….In their discussion of monetary policy for the period ahead, all but one member judged that a highly accommodative stance of monetary policy was warranted in order to foster a stronger economic recovery in a context of price stability. The Committee agreed to continue purchases of MBS at a pace of $40 billion per month and purchases of longer-term Treasury securities at a pace of $45 billion per month, as well as to maintain the Committee’s reinvestment policies….”

In the Q&A following the release of the FOMC minutes, Ben Bernanke commented that if economic conditions continue to improve, that bond purchases could be tapered by the next Fed meeting in June or July. This caused mortgage rates to trend higher… and today, that trend is continuing.

If you’ve been considering refinancing at a historic low rate, you may want to take action soon! Once the Fed stops manipulating mortgage rates, they’ll be closer to current jumbo/non-conforming rates.

I’m happy to help you with your refinance or purchase on your home located anywhere in Washington state.

What May Impact Mortgage Rates this Week: May 13, 2013

Mortgage rates, although still very low, are trending higher this morning following stronger than expected Retail Sales data and concerns over the Fed ceasing QE3 sooner than expected. In addition, the stock markets have been reaching new highs which typically translates to higher mortgage rates as investors trade the safety of bonds (like mortgage backed securities) for the potentially higher return found in stocks. Currently mortgage rates are about 0.125% higher in rate than where they were on Friday evening.

Here are a few of the economic indicators scheduled to be released this week:

Monday, May 13: Retail Sales

Wednesday, May 15: Producer Price Index (PPI) and Empire State Index

Thursday, May 16: Consumer Price Index (CPI); Housing Starts; Initial Jobless Claims; Building Permits; and Philadelphia Fed Index

Friday, May 17: Consumer Sentiment (UoM)

When QE3 ends and the Fed discontinues their bond buying program which has been keeping mortgage rates artificially low, we will see mortgage rates trend higher. It’s estimated that rates will be closer to what non-conforming/jumbo rates currently are.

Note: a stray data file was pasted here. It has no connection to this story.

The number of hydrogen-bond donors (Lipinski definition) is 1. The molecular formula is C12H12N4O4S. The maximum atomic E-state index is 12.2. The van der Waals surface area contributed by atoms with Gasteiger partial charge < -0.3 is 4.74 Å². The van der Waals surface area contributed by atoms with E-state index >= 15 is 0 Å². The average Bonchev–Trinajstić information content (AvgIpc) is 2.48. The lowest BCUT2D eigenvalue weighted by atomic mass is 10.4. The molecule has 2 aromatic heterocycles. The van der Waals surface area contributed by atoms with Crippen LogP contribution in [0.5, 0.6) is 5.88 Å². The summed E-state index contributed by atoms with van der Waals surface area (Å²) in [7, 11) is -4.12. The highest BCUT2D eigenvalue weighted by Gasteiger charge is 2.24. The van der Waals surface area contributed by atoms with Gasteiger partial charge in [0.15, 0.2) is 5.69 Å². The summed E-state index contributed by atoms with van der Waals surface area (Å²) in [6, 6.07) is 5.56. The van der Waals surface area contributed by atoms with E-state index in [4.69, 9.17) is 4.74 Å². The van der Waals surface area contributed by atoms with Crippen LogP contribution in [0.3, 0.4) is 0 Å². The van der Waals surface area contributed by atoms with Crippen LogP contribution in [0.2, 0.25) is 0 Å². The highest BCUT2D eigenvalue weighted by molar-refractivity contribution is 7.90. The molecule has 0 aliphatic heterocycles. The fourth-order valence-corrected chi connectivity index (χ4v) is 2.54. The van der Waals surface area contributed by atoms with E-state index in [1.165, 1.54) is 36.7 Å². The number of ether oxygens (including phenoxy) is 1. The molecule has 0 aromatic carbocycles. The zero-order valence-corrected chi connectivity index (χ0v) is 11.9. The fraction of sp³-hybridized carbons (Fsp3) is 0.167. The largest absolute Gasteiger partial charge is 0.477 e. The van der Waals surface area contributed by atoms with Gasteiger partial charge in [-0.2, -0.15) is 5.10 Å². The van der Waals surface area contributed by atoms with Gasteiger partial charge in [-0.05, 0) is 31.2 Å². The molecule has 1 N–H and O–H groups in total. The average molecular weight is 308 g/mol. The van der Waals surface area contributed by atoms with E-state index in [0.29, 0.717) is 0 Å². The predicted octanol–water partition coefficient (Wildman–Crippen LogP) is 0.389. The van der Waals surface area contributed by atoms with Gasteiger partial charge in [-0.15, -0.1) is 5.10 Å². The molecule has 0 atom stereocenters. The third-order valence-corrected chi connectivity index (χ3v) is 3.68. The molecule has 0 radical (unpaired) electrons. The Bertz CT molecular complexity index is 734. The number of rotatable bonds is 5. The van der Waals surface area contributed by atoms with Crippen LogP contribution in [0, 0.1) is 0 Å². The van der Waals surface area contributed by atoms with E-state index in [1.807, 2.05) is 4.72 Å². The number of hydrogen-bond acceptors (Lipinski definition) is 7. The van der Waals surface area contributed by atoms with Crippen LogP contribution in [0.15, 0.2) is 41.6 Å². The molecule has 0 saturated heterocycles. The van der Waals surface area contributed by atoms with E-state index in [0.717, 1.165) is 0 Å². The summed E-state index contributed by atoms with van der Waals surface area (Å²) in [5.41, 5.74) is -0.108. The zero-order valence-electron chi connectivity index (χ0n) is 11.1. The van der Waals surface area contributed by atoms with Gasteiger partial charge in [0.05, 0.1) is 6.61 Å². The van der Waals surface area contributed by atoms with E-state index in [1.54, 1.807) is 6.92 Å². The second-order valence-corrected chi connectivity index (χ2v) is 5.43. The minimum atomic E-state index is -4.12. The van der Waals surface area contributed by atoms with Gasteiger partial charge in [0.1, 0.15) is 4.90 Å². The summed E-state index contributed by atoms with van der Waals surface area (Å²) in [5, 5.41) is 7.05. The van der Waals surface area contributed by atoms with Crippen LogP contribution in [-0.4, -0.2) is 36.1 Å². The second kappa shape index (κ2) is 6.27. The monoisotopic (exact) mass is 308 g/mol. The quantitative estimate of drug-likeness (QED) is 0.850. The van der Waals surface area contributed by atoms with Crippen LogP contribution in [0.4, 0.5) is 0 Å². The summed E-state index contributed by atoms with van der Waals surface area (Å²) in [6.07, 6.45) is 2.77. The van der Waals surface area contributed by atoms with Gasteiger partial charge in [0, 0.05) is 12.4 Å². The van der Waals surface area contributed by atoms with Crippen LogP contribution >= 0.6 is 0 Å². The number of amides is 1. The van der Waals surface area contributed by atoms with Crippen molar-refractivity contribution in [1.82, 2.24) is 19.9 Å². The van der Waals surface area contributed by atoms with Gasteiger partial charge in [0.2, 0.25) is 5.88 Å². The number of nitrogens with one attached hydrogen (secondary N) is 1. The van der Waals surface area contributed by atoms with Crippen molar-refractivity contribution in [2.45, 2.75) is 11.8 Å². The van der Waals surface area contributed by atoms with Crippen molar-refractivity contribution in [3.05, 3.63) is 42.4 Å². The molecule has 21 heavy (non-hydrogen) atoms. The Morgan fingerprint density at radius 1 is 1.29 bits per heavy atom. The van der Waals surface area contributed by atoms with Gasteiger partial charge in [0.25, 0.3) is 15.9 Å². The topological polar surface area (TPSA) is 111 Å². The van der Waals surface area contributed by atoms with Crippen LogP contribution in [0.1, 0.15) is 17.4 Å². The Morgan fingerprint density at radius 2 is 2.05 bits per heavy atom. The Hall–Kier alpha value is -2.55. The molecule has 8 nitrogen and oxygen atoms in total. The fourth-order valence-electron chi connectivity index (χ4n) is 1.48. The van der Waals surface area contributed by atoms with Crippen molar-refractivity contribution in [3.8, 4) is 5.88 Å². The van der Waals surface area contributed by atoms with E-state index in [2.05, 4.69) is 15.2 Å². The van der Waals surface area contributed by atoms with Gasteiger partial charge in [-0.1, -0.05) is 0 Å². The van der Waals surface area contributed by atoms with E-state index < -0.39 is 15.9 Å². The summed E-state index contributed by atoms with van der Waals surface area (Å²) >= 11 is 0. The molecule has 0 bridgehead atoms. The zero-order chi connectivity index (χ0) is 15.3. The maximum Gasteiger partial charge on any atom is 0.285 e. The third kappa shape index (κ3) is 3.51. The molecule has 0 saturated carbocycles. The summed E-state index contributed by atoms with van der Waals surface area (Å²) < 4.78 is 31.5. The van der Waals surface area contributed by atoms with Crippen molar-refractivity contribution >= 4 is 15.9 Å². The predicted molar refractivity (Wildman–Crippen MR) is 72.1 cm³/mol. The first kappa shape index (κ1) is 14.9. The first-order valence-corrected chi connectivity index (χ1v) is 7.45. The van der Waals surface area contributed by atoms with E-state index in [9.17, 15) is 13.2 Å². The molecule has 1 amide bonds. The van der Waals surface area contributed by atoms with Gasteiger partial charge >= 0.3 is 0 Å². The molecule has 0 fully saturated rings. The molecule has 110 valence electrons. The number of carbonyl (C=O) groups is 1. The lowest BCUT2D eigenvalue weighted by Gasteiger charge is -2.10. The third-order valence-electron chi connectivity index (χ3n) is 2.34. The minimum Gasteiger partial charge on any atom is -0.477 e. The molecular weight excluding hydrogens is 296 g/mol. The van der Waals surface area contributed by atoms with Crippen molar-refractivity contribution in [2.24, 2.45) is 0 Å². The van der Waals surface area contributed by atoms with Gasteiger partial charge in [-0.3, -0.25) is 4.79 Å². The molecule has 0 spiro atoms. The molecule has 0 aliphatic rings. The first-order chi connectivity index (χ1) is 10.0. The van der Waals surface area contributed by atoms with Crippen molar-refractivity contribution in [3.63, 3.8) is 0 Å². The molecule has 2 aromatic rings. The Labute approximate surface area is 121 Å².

If you’re interested in a rate quote for your home located in Burien, Bothell, Bellingham or anywhere in Washington state, where I’m licensed, click here.

What the Fed Said

This morning the FOMC Minutes from last months meeting and it’s causing a stir in the bond markets. The minutes reveal some members of the Committee wanting to pull back on the purchasing of mortgage backed securities by the end of this year. Mortgage interest rates are based on MBS (bonds) and the indication of no longer having the Feds hand in keeping mortgage rates artificially low is causing the bond market to be slightly off this morning.

Here are some “minute bits” relating to mortgage interest rates that I found interesting:

“The staff also reported on potential risks to financial stability, including those associated with the current low interest rate environment. Some observers have suggested that a lengthy period of low long-term rates could encourage excessive risk-taking that could have adverse consequences for financial stability at some point in the future….

Participants generally saw conditions in the housing market as having improved further over the intermeeting period. Rising house prices were strengthening household balance sheets by raising wealth and by increasing the ability of some homeowners to refinance their mortgages at lower rates. Such a dynamic was seen as potentially leading to a virtuous cycle that could help support household spending and financial market conditions over time….